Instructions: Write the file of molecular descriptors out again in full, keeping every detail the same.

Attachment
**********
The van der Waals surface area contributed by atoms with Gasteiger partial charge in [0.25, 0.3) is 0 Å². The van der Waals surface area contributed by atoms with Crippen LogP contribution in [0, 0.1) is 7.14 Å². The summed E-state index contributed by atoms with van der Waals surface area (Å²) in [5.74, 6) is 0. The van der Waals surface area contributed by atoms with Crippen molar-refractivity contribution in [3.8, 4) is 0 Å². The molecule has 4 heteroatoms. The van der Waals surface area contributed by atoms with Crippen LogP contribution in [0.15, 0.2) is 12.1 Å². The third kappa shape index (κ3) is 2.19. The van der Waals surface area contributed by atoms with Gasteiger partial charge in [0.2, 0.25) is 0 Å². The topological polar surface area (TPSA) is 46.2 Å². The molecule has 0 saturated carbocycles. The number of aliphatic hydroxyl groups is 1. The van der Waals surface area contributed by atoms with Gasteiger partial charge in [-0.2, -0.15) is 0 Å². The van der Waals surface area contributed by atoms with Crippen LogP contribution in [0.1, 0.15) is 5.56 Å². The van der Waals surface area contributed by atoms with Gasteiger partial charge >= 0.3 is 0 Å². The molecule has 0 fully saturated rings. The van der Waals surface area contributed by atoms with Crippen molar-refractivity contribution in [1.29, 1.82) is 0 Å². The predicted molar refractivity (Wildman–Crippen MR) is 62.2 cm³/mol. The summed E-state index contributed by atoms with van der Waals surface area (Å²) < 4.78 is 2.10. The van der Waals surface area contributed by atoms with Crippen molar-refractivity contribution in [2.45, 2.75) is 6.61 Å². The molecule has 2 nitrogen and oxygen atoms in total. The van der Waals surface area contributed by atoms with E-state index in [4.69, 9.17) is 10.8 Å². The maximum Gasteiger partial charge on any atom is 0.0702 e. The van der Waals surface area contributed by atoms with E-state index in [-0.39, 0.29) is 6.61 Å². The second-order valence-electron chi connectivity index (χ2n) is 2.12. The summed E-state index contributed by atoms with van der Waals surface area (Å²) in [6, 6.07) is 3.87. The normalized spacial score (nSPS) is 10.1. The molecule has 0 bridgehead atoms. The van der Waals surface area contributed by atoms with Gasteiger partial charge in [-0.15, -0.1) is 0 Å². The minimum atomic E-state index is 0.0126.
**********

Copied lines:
The van der Waals surface area contributed by atoms with Gasteiger partial charge in [0.25, 0.3) is 0 Å². The van der Waals surface area contributed by atoms with Crippen LogP contribution in [0, 0.1) is 7.14 Å². The summed E-state index contributed by atoms with van der Waals surface area (Å²) in [5.74, 6) is 0. The van der Waals surface area contributed by atoms with Crippen molar-refractivity contribution in [3.8, 4) is 0 Å². The molecule has 4 heteroatoms. The van der Waals surface area contributed by atoms with Crippen LogP contribution in [0.15, 0.2) is 12.1 Å². The third kappa shape index (κ3) is 2.19. The van der Waals surface area contributed by atoms with Gasteiger partial charge in [0.2, 0.25) is 0 Å². The topological polar surface area (TPSA) is 46.2 Å². The molecule has 0 saturated carbocycles. The number of aliphatic hydroxyl groups is 1. The van der Waals surface area contributed by atoms with Gasteiger partial charge in [-0.2, -0.15) is 0 Å². The van der Waals surface area contributed by atoms with Crippen LogP contribution in [0.1, 0.15) is 5.56 Å². The van der Waals surface area contributed by atoms with Gasteiger partial charge >= 0.3 is 0 Å². The molecule has 0 fully saturated rings. The van der Waals surface area contributed by atoms with Crippen molar-refractivity contribution in [1.29, 1.82) is 0 Å². The predicted molar refractivity (Wildman–Crippen MR) is 62.2 cm³/mol. The summed E-state index contributed by atoms with van der Waals surface area (Å²) < 4.78 is 2.10. The van der Waals surface area contributed by atoms with Crippen molar-refractivity contribution in [2.45, 2.75) is 6.61 Å². The molecule has 2 nitrogen and oxygen atoms in total. The van der Waals surface area contributed by atoms with E-state index in [4.69, 9.17) is 10.8 Å². The maximum Gasteiger partial charge on any atom is 0.0702 e. The van der Waals surface area contributed by atoms with E-state index in [-0.39, 0.29) is 6.61 Å². The second-order valence-electron chi connectivity index (χ2n) is 2.12. The summed E-state index contributed by atoms with van der Waals surface area (Å²) in [6, 6.07) is 3.87. The normalized spacial score (nSPS) is 10.1. The molecule has 0 bridgehead atoms. The van der Waals surface area contributed by atoms with Gasteiger partial charge in [-0.15, -0.1) is 0 Å². The minimum atomic E-state index is 0.0126.